Treatment of UC: A Case Study

Anne Kelty, ND

The Patient’s View

My first appointment with Dr. Kelty came after I recently had been told that my last resort was removal of my colon. I was scared, and called Dr. Kelty at the prompting of another practitioner. I had been suffering with ulcerative colitis for 17 years, not able to fully live my life because of constant concern for being near a restroom: I was having upwards of 20 bowel movements a day. I was in remission from 2000 to 2004, and within six weeks of a colonoscopy, my UC was back and I was in a very serious state, with no one able to help me; doctors only prescribing pills that were not helping my condition.

I was hospitalized on two separate occasions. I had been treated for viral infections, bacterial infections and parasitic infestations. None of these treatments sent my UC back into remission. Physically, I was exhausted, coming home from work early and resting. I was not sleeping, and I was experiencing myriad gastrointestinal symptoms, including heartburn, acid reflux, esophageal strictures, esophageal spasms, lower abdominal cramping, gas, hemorrhoids and about 20 bowel movements a day. The stool was composed of mainly blood and mucus. I was losing weight.

When I made an appointment with Dr. Kelty, I was skeptical and hopeful. I thought, “there has to be another way.”

Dr. Kelty’s View

When I first met this patient, she was hopeful that I could help her. We discussed that she had been ill for a long time and it would take some time for her body to recover – if, in fact, it would. I could offer no guarantee to the effects of naturopathy. She needed encouragement and support while changing and adjusting to the new thought and treatment, which included real-time phone consultations addressing the foods she was purchasing and preparing.

At the first follow-up appointment, she walked in the door and said, “I think I want to quit.” I encouraged her and reflected on all the good work and progress she had made in the past two weeks, to which she admitted, “I am seeing consistencies for the first time in a long time. I am sleeping better, although I am taking Ambien; bowels are more formed; water is clear, not cloudy; less mucus and blood.” This was before she began taking nutritive formulas.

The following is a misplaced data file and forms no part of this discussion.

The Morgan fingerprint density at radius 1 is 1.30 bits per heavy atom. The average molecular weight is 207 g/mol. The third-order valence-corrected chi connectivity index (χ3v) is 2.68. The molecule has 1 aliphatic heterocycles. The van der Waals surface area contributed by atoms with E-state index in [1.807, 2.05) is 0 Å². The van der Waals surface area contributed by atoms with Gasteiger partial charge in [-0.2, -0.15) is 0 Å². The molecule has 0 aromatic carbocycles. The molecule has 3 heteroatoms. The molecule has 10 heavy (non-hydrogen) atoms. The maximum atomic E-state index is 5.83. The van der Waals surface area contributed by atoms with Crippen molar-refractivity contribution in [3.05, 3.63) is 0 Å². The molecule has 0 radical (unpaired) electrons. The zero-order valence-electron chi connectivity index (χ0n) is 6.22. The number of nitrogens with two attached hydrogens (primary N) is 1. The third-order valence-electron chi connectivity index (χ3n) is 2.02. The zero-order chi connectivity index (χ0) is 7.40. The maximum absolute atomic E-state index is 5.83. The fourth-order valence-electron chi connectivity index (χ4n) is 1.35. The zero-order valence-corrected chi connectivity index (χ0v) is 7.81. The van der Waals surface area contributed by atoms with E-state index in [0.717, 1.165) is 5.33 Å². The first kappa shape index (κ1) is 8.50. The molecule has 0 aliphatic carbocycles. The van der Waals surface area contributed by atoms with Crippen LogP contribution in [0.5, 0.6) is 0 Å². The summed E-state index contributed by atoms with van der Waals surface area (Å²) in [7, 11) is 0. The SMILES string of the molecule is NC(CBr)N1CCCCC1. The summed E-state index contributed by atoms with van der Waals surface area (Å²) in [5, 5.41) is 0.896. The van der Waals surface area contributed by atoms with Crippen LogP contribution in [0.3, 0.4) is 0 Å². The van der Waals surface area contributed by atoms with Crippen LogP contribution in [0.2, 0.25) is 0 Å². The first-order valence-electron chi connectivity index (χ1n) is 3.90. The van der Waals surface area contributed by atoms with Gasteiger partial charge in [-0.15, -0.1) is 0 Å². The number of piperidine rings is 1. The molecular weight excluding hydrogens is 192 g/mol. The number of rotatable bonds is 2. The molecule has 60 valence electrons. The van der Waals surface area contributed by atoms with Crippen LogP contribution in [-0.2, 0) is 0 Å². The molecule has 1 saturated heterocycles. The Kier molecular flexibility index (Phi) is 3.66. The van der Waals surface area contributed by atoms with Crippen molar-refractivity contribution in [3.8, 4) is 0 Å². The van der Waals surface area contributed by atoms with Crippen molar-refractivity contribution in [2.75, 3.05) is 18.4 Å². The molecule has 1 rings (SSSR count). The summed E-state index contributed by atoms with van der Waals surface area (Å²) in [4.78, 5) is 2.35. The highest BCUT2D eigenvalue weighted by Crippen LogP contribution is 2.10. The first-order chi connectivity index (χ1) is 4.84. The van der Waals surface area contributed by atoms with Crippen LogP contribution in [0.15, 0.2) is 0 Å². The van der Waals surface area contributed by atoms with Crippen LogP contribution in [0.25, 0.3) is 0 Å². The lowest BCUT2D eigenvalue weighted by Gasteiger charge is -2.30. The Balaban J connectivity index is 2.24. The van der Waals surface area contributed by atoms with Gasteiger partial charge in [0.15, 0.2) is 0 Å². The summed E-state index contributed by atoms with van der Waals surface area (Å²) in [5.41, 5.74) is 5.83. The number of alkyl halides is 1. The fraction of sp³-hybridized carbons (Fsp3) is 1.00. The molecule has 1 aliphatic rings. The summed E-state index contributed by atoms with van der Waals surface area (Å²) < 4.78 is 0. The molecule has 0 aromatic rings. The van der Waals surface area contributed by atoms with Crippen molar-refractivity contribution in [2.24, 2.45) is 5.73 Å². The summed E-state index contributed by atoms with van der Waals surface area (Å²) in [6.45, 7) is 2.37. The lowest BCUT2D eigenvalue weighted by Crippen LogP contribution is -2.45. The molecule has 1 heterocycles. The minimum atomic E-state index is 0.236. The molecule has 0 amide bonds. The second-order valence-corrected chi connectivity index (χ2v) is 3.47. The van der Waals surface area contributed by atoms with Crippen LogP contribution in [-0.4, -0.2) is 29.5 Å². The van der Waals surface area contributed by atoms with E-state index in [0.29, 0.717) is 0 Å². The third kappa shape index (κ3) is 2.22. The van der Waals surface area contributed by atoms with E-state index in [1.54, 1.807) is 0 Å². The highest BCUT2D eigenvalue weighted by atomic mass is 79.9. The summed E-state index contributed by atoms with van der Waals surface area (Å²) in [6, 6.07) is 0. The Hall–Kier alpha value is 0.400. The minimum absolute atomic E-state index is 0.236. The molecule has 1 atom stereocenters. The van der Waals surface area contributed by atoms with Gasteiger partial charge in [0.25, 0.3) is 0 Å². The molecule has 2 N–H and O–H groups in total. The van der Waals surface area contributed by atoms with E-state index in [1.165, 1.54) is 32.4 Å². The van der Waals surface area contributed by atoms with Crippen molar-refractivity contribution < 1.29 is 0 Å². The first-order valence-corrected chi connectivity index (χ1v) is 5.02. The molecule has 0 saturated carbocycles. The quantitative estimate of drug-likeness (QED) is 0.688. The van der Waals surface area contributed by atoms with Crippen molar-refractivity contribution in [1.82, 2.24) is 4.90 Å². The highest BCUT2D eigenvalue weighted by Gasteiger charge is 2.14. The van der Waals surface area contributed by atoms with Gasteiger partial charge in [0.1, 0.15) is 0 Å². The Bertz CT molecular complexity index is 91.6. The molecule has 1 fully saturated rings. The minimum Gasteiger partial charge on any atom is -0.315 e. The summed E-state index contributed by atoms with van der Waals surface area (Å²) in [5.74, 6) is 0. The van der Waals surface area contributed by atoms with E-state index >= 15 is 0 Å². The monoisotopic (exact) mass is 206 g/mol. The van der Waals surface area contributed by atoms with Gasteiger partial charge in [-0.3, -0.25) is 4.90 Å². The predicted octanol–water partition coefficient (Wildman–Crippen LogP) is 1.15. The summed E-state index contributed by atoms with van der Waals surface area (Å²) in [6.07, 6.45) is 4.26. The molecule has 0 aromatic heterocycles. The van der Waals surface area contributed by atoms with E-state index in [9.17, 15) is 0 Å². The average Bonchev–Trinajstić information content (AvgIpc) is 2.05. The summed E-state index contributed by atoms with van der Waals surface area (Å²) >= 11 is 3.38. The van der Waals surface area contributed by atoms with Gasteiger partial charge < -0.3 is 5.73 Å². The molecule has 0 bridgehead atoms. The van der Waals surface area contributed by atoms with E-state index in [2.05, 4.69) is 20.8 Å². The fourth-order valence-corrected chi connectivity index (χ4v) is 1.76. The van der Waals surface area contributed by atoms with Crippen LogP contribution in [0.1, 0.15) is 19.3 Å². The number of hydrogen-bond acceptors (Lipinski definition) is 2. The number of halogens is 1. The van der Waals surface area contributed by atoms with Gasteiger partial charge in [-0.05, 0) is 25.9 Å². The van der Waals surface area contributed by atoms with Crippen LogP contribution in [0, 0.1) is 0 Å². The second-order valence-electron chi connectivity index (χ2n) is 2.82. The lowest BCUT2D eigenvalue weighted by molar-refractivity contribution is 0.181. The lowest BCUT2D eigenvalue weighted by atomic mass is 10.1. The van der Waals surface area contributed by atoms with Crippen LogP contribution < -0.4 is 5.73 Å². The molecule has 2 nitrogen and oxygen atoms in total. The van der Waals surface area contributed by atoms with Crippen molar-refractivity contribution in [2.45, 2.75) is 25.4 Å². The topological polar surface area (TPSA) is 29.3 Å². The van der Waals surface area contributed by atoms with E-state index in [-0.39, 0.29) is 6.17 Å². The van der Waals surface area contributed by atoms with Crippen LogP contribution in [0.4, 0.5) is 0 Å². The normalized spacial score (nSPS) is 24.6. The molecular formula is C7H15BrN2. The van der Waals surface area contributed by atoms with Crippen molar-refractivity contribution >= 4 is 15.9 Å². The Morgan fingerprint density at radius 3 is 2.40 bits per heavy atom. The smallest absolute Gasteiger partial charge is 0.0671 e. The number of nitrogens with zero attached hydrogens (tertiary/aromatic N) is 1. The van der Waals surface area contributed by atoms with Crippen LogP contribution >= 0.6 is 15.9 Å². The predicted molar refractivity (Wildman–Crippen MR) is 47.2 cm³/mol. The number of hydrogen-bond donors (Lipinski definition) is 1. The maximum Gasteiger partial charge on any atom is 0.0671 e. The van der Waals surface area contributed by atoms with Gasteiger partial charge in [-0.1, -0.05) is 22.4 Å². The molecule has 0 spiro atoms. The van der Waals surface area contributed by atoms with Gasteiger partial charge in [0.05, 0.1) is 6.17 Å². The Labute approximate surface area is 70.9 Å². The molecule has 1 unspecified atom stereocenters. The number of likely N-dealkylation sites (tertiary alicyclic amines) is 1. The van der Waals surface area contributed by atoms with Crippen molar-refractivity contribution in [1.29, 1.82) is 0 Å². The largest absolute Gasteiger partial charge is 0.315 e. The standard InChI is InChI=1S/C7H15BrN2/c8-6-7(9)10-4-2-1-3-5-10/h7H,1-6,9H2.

Prior to her next appointment, she saw her gastroenterologist. He performed a Guiac test, and the results were very promising. There was no indication of blood in her stool. In his eyes, she was now in remission. The next task was weaning her from the cyclosporine. With each previous attempt to remove the medication, she would develop another acute attack.

The patient responded well to her treatment, which included diet, probiotics, demulcent/anti-inflammatory formula, gut permeability formula, adrenal support and meal journaling.

About a month into the treatment, she reported: “When I saw a formed stool today, I was so excited! I can hold longer.” Her energy levels were growing; she was beginning to feel hungry. She reported that she had been eating more, and is getting eight hours of sleep.

Six weeks later she was having parasthesias, decreasing with the reduction of the cyclosporine. Other symptoms have also improved, including a reduction in flatulence, cramping, bloating, and esophageal spasms and reflux.

Today, the patient is enjoying life. She is able to work and have a social life. She has more energy, and continues to delve deeper into the heart of her condition. The heightened awareness of her body’s language has made a dramatic impact on her ability to maintain health.

Treatment Schedule

First Appointment

It was important to remove potential allergens, including wheat, dairy, corn, peanuts, meat, soybean and other beans, citrus, sugar and hot sauces. Fortunately, prior to our first appointment the patient had realized that some of these foods were a problem.

  • Breakfast: Brown rice flour cereal with 2 tsp. olive oil
  • Snack: Apple sauce, grated apples or baked apples
  • Lunch: Vegetable puree, using a combination of celery, parsley, squash, zucchini, pumpkin, carrot, potato broccoli and cabbage, steamed and blended; and 2 tsp. olive oil. Rice, millet or barley.
  • Afternoon snack: Same as morning.
  • Dinner: Same as lunch.

Notes: The patient ate the vegetable puree twice a day, and steamed broccoli and cabbage once to twice daily. She continued to lose weight, so there was no limit on the amount of food. This was the patient’s menu for about three weeks. She began seeing consistencies not experienced before, such as less mucus and blood. Additional therapeutics included daily journaling and meditation.

3 Weeks Into Program

  • The menu expanded, adding oatmeal and eggs, each three times a week. The patient tolerated these well, and we continued with these additions for two to three weeks.
  • Goat yogurt was introduced, with no apparent side effects.
  • Protein in the form of fish was added three times a week.

4 Weeks

Supplementation began.